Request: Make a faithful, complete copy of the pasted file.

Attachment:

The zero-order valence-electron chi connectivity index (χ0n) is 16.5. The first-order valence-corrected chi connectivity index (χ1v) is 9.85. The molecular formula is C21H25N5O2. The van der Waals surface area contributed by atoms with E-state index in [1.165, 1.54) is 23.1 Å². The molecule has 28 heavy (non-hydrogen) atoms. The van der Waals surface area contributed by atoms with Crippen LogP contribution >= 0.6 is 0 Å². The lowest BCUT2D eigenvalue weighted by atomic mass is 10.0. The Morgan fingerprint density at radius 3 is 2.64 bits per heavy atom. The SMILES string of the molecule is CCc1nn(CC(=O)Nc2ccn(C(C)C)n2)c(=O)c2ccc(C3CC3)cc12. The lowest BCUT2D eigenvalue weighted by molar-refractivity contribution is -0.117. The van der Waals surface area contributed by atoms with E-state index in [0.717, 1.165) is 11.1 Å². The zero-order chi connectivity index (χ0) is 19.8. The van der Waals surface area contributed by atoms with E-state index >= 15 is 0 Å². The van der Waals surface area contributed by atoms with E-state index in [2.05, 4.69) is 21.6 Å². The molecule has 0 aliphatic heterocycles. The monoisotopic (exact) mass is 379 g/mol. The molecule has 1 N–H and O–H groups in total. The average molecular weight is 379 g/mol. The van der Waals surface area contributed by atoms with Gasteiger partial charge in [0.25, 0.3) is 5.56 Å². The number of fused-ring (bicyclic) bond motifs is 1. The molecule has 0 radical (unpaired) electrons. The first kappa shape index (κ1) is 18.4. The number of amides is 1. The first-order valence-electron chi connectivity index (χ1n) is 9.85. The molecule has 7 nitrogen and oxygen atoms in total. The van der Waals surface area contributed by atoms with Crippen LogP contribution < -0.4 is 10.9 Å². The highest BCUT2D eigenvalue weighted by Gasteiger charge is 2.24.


The zero-order valence-electron chi connectivity index (χ0n) is 16.5. The first-order valence-corrected chi connectivity index (χ1v) is 9.85. The molecular formula is C21H25N5O2. The van der Waals surface area contributed by atoms with E-state index in [1.165, 1.54) is 23.1 Å². The molecule has 28 heavy (non-hydrogen) atoms. The van der Waals surface area contributed by atoms with Crippen LogP contribution >= 0.6 is 0 Å². The lowest BCUT2D eigenvalue weighted by atomic mass is 10.0. The Morgan fingerprint density at radius 3 is 2.64 bits per heavy atom. The SMILES string of the molecule is CCc1nn(CC(=O)Nc2ccn(C(C)C)n2)c(=O)c2ccc(C3CC3)cc12. The lowest BCUT2D eigenvalue weighted by molar-refractivity contribution is -0.117. The van der Waals surface area contributed by atoms with E-state index in [0.717, 1.165) is 11.1 Å². The zero-order chi connectivity index (χ0) is 19.8. The van der Waals surface area contributed by atoms with E-state index >= 15 is 0 Å². The van der Waals surface area contributed by atoms with E-state index in [2.05, 4.69) is 21.6 Å². The molecule has 0 aliphatic heterocycles. The monoisotopic (exact) mass is 379 g/mol. The molecule has 1 N–H and O–H groups in total. The average molecular weight is 379 g/mol. The van der Waals surface area contributed by atoms with Gasteiger partial charge in [0.25, 0.3) is 5.56 Å². The number of fused-ring (bicyclic) bond motifs is 1. The molecule has 0 radical (unpaired) electrons. The first kappa shape index (κ1) is 18.4. The number of amides is 1. The first-order valence-electron chi connectivity index (χ1n) is 9.85. The molecule has 7 nitrogen and oxygen atoms in total. The van der Waals surface area contributed by atoms with Crippen LogP contribution < -0.4 is 10.9 Å². The highest BCUT2D eigenvalue weighted by Gasteiger charge is 2.24.